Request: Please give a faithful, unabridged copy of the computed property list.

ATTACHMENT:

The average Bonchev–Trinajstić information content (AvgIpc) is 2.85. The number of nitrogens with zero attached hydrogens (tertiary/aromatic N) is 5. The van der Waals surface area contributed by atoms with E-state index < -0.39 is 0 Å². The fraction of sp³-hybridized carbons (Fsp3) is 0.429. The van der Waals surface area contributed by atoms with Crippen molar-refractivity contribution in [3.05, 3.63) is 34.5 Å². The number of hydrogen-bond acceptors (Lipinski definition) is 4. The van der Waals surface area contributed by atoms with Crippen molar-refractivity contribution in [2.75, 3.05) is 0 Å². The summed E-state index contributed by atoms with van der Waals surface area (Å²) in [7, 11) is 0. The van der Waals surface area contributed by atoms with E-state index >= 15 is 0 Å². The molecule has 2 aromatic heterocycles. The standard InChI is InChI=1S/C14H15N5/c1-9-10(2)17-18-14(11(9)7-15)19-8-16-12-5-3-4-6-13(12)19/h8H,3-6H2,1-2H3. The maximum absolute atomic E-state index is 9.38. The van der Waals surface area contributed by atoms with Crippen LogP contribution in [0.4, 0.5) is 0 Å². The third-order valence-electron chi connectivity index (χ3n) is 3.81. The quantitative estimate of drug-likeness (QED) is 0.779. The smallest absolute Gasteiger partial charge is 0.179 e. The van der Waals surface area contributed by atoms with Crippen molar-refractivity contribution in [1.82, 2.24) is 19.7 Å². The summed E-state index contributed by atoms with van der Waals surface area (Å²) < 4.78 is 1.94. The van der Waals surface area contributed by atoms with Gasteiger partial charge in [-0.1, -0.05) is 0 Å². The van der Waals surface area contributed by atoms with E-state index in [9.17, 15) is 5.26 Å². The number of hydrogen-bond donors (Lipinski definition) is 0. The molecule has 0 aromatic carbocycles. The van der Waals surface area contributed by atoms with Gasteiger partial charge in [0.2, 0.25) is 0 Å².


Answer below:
The average Bonchev–Trinajstić information content (AvgIpc) is 2.85. The number of nitrogens with zero attached hydrogens (tertiary/aromatic N) is 5. The van der Waals surface area contributed by atoms with E-state index < -0.39 is 0 Å². The fraction of sp³-hybridized carbons (Fsp3) is 0.429. The van der Waals surface area contributed by atoms with Crippen molar-refractivity contribution in [3.05, 3.63) is 34.5 Å². The number of hydrogen-bond acceptors (Lipinski definition) is 4. The van der Waals surface area contributed by atoms with Crippen molar-refractivity contribution in [2.75, 3.05) is 0 Å². The summed E-state index contributed by atoms with van der Waals surface area (Å²) in [7, 11) is 0. The van der Waals surface area contributed by atoms with E-state index >= 15 is 0 Å². The molecule has 2 aromatic heterocycles. The standard InChI is InChI=1S/C14H15N5/c1-9-10(2)17-18-14(11(9)7-15)19-8-16-12-5-3-4-6-13(12)19/h8H,3-6H2,1-2H3. The maximum absolute atomic E-state index is 9.38. The van der Waals surface area contributed by atoms with Crippen LogP contribution in [0.4, 0.5) is 0 Å². The third-order valence-electron chi connectivity index (χ3n) is 3.81. The quantitative estimate of drug-likeness (QED) is 0.779. The smallest absolute Gasteiger partial charge is 0.179 e. The van der Waals surface area contributed by atoms with Crippen molar-refractivity contribution in [1.82, 2.24) is 19.7 Å². The summed E-state index contributed by atoms with van der Waals surface area (Å²) < 4.78 is 1.94. The van der Waals surface area contributed by atoms with Gasteiger partial charge in [-0.1, -0.05) is 0 Å². The van der Waals surface area contributed by atoms with E-state index in [9.17, 15) is 5.26 Å². The number of hydrogen-bond donors (Lipinski definition) is 0. The molecule has 0 aromatic carbocycles. The van der Waals surface area contributed by atoms with Gasteiger partial charge in [0.2, 0.25) is 0 Å².